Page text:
Rare Book Monthly

Articles - June - 2021 Issue

Another Astonishing Record Price for a Sports Card – This Time Hockey

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The multi-million dollar hockey card (Heritage Auctions photo).

In 2016, a baseball card sold for the astonishing record price of $3.12 million. This wasn't any sports card. It was the Holy Grail of all cards, the circa 1909 Sweet Caporal Cigarettes Honus Wagner card. Johannes Peter Wagner was a great baseball player though few would call him the best ever, above Ruth. Still, its age and rarity was enough to generate a price this high. Poor Honus never made over $10,000 in a season for actually playing the game.

 

Less noticed, but that same year, a record price of $465,000 was paid for a hockey card. A hockey card! Hockey is not the biggest sport south of the 49th parallel, less popular than baseball, football, or basketball. Nonetheless, all types of sports cards were then starting to come into their own, and this was the Holy Grail of hockey cards. It was the O-Pee-Chee rookie card for Wayne Gretzky, the most famous and likely the greatest hockey player ever, in mint condition, grade 10. At the time, it was the only one known to exist. Still, this price tag was a bit surprising.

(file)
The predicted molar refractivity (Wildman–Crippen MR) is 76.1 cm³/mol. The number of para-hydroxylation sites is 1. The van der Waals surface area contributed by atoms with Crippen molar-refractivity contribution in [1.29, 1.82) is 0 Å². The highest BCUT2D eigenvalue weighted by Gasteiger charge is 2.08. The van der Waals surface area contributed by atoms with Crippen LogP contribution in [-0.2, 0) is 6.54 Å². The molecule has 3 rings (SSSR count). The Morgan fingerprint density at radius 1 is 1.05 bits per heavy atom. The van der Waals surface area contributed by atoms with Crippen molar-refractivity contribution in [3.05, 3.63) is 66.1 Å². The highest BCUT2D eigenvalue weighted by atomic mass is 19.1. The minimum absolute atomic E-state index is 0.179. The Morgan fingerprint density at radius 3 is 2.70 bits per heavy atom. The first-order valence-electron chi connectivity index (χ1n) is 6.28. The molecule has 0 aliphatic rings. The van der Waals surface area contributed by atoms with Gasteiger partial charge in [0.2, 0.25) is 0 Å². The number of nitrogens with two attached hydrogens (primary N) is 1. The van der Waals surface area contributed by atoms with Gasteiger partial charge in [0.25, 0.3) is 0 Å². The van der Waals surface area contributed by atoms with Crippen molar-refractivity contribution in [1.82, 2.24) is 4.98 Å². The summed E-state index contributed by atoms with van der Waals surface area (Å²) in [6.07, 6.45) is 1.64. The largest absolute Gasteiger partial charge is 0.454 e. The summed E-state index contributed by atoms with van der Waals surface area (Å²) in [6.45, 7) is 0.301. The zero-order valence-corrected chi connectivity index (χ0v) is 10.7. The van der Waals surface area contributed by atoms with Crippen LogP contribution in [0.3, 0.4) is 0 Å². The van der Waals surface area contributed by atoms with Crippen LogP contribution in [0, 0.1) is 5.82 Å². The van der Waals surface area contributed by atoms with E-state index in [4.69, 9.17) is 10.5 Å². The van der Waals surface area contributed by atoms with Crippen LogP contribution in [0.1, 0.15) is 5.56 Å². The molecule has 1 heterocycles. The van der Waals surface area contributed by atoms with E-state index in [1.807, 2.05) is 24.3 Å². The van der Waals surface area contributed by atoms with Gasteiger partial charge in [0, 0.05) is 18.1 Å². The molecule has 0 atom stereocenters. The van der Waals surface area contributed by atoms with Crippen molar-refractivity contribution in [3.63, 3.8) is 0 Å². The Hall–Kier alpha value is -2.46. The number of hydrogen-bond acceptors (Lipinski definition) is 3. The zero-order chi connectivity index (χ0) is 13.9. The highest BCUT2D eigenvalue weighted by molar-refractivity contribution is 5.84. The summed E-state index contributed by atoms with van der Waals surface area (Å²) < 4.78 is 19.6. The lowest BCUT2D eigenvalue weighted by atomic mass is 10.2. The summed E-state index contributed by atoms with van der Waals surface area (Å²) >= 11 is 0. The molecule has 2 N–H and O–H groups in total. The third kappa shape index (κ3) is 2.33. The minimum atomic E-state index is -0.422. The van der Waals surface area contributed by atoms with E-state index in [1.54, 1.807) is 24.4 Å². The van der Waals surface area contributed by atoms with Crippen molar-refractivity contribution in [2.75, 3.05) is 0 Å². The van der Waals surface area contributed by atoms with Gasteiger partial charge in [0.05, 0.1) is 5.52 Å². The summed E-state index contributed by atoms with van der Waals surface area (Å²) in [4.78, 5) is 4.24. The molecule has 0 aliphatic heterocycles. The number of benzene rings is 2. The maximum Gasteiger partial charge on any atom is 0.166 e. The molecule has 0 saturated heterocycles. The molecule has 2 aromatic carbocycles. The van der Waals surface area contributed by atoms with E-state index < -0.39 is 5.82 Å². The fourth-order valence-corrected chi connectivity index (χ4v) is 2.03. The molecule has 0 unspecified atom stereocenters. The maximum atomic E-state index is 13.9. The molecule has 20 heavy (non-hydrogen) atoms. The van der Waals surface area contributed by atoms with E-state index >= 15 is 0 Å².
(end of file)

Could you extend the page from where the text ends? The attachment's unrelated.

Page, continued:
Fast forward to December 2020. Now, two are known to exist. Another grade 10 Gretzky O-Pee-Chee rookie hockey card comes up for sale at Heritage Auctions. It establishes a new record for a hockey card, $1.29 million. How high can they go? We just found out. Considering that previous high, it is beyond astounding. This time a Gretzky grade 10 rookie O-Pee-Chee card sold in a private sale arranged by Heritage. The price was $3.75 million. That is almost three times the price as the record price established for this card just 5 months earlier. That price also exceeds what was the highest price for any kind of sports card just 5 years ago.

 

The buyer and seller have chosen to remain anonymous. Heritage quoted the buyer as saying, “Throughout many years of collecting, this card has always been our 'white whale.' Our family is thrilled to become the new guardians of this world-class hobby treasure.” I would have said, “What was I thinking?”

 

I wonder whether Wayne Gretzky owns one of these himself. Do sports figures collect their own cards? Here is an oddity that makes me wonder. Wayne Gretzy once owned a Honus Wagner card. He paid $451,000 for it in 1991 and sold it in 1995 for $500,000. He probably thought that was a good deal. It wasn't. What is now known as the “Gretzky card” sold in 2007 for $2.8 million.